As my wife and I sat down for lunch one day, I looked at our plates and thought about where the food originated. The venison came from a doe that I had taken with a crossbow behind our house. The tomatoes that topped our burgers came from our garden, as did the potatoes and chives in a side dish. Our yellow squash crop had failed to materialize, but we had swapped a jar of wineberry jam for a “mess” of crooknecks from a neighbor. Onions from our garden added flavor to the squash. For dessert, we enjoyed blackberry jam on toast. I had picked the berries from vines that line our yard and Elaine made the jam. That evening, we enjoyed omelets cooked with eggs laid by our Rhode Island Reds. Once again, tomatoes, chives, and onions from our garden added zest to the meal.
Our lives weren’t always like this. We both grew up in typical American suburbs marked by carpets of grass and big-box stores. But we wanted to practice a more sustainable lifestyle. Today, we live on 38 rural acres with a fishable creek and wildlife, wild berries, and nuts in abundance.
You don’t need to live out in the country to be more self-sufficient. Whether you live on an urban lot or in a rural landscape, every one of us can eat better (and yes, cheaper) and be better stewards of the environment if we practice a locavore philosophy. Following are a few steps that anyone can take.
Grow a Garden and Fruit Trees
Just about anyone can plant a garden, fruit trees, and berry vines behind their house. Our orchard consists of three apple, two cherry, and one crabapple tree. Last year, our Dolgo crabapple produced fruit for the first time, and we enjoyed several loafs of crabapple bread. (Crabapples can be quite sour off the tree but delicious when cooked.)
Our garden is not large, but it produces enough strawberries, asparagus, tomatoes, potatoes, onions, and chives to add variety to our meals. Folks who have raised their own gardens don’t have to be told how their tomatoes flaunt far superior taste compared with those supermarket globes that have been shipped from who knows what state or country and treated with who knows what chemicals to give them their perfectly red color.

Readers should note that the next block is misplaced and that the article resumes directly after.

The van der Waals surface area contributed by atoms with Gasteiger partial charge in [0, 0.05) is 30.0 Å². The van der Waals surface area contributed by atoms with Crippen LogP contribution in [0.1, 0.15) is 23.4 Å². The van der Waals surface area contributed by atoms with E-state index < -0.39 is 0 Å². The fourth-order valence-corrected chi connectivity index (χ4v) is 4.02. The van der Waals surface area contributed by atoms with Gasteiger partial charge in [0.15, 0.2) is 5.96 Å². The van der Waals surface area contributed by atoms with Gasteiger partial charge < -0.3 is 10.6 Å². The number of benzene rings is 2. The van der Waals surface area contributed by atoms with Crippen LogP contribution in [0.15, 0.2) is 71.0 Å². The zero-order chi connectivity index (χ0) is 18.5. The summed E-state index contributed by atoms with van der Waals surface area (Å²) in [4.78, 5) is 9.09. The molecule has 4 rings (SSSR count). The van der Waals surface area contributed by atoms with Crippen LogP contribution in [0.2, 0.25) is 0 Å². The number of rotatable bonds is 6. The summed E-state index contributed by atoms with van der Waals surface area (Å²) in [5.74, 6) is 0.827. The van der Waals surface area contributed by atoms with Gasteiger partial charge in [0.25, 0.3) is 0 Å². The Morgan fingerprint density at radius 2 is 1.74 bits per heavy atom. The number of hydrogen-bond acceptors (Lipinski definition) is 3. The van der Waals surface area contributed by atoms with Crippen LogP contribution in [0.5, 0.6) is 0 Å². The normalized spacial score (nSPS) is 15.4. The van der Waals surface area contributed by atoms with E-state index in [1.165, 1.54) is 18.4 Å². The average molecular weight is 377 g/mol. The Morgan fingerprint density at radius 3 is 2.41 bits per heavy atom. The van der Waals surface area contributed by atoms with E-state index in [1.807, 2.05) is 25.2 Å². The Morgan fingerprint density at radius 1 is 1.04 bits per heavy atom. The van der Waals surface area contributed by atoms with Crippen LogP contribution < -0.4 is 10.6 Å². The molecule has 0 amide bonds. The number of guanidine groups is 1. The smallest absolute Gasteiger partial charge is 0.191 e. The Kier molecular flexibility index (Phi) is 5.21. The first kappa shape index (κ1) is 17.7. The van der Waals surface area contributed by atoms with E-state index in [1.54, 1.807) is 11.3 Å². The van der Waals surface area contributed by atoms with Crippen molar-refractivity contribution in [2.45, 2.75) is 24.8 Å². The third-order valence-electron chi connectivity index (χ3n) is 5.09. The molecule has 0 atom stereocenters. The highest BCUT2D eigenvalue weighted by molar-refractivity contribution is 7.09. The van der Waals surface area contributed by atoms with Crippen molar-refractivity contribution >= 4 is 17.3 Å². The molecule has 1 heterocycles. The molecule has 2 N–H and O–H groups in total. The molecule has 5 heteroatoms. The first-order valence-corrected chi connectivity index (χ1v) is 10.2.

If you have limited space in your backyard, there are other options. One is a container garden that can sit on a deck or balcony. Many fruits and vegetables thrive in containers, and even fruit trees can be successful in containers. A second option is a garden in the front yard. There is a movement to eliminate grass in favor of native plants — including edibles — that require less water and no mowing. If you keep up with garden care (pulling weeds, pruning dead leaves and branches), it can be a welcome addition to the neighborhood scenery. If you don’t have access to a balcony or yard, a community garden can offer a place to get your hands in the dirt.
Elaine and I began raising chickens in 2011, and that was one of the best decisions we ever made. I have never encountered a creature that is useful in so many ways. We consume the eggs and eventually the hens themselves when their egg-laying days are over. But we also use their manure and the straw that lines the henhouse floor as fertilizer and mulch for the garden and our fruit trees.
Come fall, when our garden has finished producing for the year, we release the chickens into the garden for several months and let them eat the insects — and the egg cases and larva that would produce new threats to our plants the next growing season. During their non-stop scratching in the soil, the chickens either locate the insects or disrupt their life cycles. Our birds also scarf down weeds that have grown up over the summer. The chickens and the straw mulch from the henhouse largely eliminate the need to weed the garden. And, of course, the chickens are fertilizing next year’s garden.
Before World War II, it was common for folks all over the country to raise backyard chickens, and that practice is enjoying a renaissance today as many urban planning districts have done away with restrictions on homeowners possessing birds. Local agencies may have restrictions on roosters, but few places forbid hens anymore. County or city laws may also stipulate property size required, number of chickens allowed, space required between a chicken coop and the property line, and other considerations.
Gather Wild Fruits and Nuts
Except for strawberries, I have never really been interested in planting berry and nut producers behind our house. Elaine and I have always preferred to gather the wild versions. Last summer, we picked 11 gallons of wild blackberries, raspberries, dewberries, and wineberries — a banner crop for sure. (Wineberries are an invasive that competes with native berries, so I’m doing my part to eat them so their seeds won’t spread!)
The native wild blackberry is the main fruit that we gather. Known for their antioxidant content, wild blackberries are also good sources of Vitamins C and K as well as bioflavonoids. During the summer month that we call “berry season,” Elaine and I prowl the forest openings on our land and on neighbors’ properties where we have permission to “go-a-berrying.”
The end of summer does not mean the end of our wild fruit gathering. Come September, wild grapes and cherries ripen (wild grapes flourish across most of the country). Next come paw paws and persimmons. Hickory trees are an important hardwood across more than half the country, and in southwest Virginia where we live, two species produce very tasty nuts: the shagbark and the mockernut. Wild walnut trees drop their bounty in October, and these nuts are great in homemade bread.